Cynthia’s fingers clutched the steering wheel tightly as she drove the beach road, her headlights barely cutting through the summer night’s fog. Steve wanted to apologize but did not know how.
“We’re going back tomorrow,” she said.
“I tried,” Steve protested, hating how weak his words sounded.
She sighed. “Damn it Steven, you acted like I wasn’t even there tonight. This vacation was suppose to… you promised me that the accident was… was behind you.”
“It is,” he said. Cynthia had looked beautiful, the night had been calm, just a warm breeze to caress the skin, and the food had tasted great. But Steve had been distracted. Even when they talked, he could not help himself from looking around. Looking for her, the other her. So, Steve had eaten his oysters and even though Cynthia gave a theatrical scowl of revulsion, the kind that used to make him smile and offer her a bite, (always refused) he barely noticed. Like he would have before, like he had when they first dated.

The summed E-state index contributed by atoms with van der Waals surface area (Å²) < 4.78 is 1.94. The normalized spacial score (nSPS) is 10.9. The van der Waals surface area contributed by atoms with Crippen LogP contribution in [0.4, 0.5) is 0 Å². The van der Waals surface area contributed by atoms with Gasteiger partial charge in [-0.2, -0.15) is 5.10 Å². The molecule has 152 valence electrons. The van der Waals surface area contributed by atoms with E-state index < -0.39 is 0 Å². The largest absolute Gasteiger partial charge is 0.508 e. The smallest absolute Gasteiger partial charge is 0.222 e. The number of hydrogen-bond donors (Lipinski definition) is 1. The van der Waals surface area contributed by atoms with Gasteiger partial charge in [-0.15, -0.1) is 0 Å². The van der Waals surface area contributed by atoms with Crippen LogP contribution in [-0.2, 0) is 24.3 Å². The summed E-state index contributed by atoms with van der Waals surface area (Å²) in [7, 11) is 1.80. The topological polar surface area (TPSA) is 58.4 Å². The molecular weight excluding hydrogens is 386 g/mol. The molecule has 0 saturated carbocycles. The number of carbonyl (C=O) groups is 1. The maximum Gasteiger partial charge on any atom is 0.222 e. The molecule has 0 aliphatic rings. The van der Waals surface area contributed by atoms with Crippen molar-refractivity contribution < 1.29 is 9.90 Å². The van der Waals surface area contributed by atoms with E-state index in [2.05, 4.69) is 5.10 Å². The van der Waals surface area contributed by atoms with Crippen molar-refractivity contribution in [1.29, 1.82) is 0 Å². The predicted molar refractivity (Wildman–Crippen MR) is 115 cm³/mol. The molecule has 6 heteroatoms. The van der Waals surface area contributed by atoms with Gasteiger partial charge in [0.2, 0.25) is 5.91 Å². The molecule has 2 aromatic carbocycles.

He knew he was a hollow shell of the man Cynthia married, but he did not know what to do about it. As he struggled for an apology the car smashed into the dog. Cynthia slammed the brakes, tires squealing, and Steve clasped his hands around his ears, his entire body shaking. The car rolled to a stop. The dog was yelping in pain.
“Oh God,” Cynthia said. Steve opened his eyes, not remembering having closed them. Cynthia stared at him, her eyes glowing in the moonlight. His heart beat feebly, frantically.
“I’ll look,” he said, finally. He opened the car door and walked down the road, afraid his legs would fail him, afraid he would fail Cynthia again. The moonlight revealed a man hunched over the dog.
“Is your dog okay?” Steve called, his aching legs wobbling from exertion.
Later Steve did not remember which happened first: the colors bleeding away to cast the world under a filter of burnished sepia, or the ground shaking. The man looked up and Steve shrieked, stumbling and covering his eyes. When the shaking stopped, when the color returned to the night, the man was gone, leaving behind the dead dog.
The man’s face… it was the same as the man who had eaten Steve’s daughter.
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